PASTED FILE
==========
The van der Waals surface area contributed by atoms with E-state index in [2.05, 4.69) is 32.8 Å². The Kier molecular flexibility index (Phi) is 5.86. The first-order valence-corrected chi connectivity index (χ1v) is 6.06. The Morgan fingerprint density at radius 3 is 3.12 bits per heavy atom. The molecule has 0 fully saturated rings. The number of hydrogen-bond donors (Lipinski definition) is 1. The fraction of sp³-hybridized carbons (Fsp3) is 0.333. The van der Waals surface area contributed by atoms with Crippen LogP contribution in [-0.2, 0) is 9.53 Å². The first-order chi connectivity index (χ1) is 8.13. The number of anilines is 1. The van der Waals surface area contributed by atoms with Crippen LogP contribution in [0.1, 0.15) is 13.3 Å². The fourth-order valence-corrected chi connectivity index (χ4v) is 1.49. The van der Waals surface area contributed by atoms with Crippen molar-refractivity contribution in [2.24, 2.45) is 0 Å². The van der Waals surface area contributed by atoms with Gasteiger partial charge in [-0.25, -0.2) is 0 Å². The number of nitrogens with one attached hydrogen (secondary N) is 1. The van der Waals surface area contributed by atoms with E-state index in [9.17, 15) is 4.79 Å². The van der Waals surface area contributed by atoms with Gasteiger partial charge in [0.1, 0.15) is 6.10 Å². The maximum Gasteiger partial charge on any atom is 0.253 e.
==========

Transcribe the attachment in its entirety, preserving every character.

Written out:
The van der Waals surface area contributed by atoms with E-state index in [2.05, 4.69) is 32.8 Å². The Kier molecular flexibility index (Phi) is 5.86. The first-order valence-corrected chi connectivity index (χ1v) is 6.06. The Morgan fingerprint density at radius 3 is 3.12 bits per heavy atom. The molecule has 0 fully saturated rings. The number of hydrogen-bond donors (Lipinski definition) is 1. The fraction of sp³-hybridized carbons (Fsp3) is 0.333. The van der Waals surface area contributed by atoms with Crippen LogP contribution in [-0.2, 0) is 9.53 Å². The first-order chi connectivity index (χ1) is 8.13. The number of anilines is 1. The van der Waals surface area contributed by atoms with Crippen LogP contribution in [0.1, 0.15) is 13.3 Å². The fourth-order valence-corrected chi connectivity index (χ4v) is 1.49. The van der Waals surface area contributed by atoms with Crippen molar-refractivity contribution in [2.24, 2.45) is 0 Å². The van der Waals surface area contributed by atoms with Gasteiger partial charge in [-0.25, -0.2) is 0 Å². The number of nitrogens with one attached hydrogen (secondary N) is 1. The van der Waals surface area contributed by atoms with E-state index in [9.17, 15) is 4.79 Å². The van der Waals surface area contributed by atoms with Gasteiger partial charge in [0.1, 0.15) is 6.10 Å². The maximum Gasteiger partial charge on any atom is 0.253 e.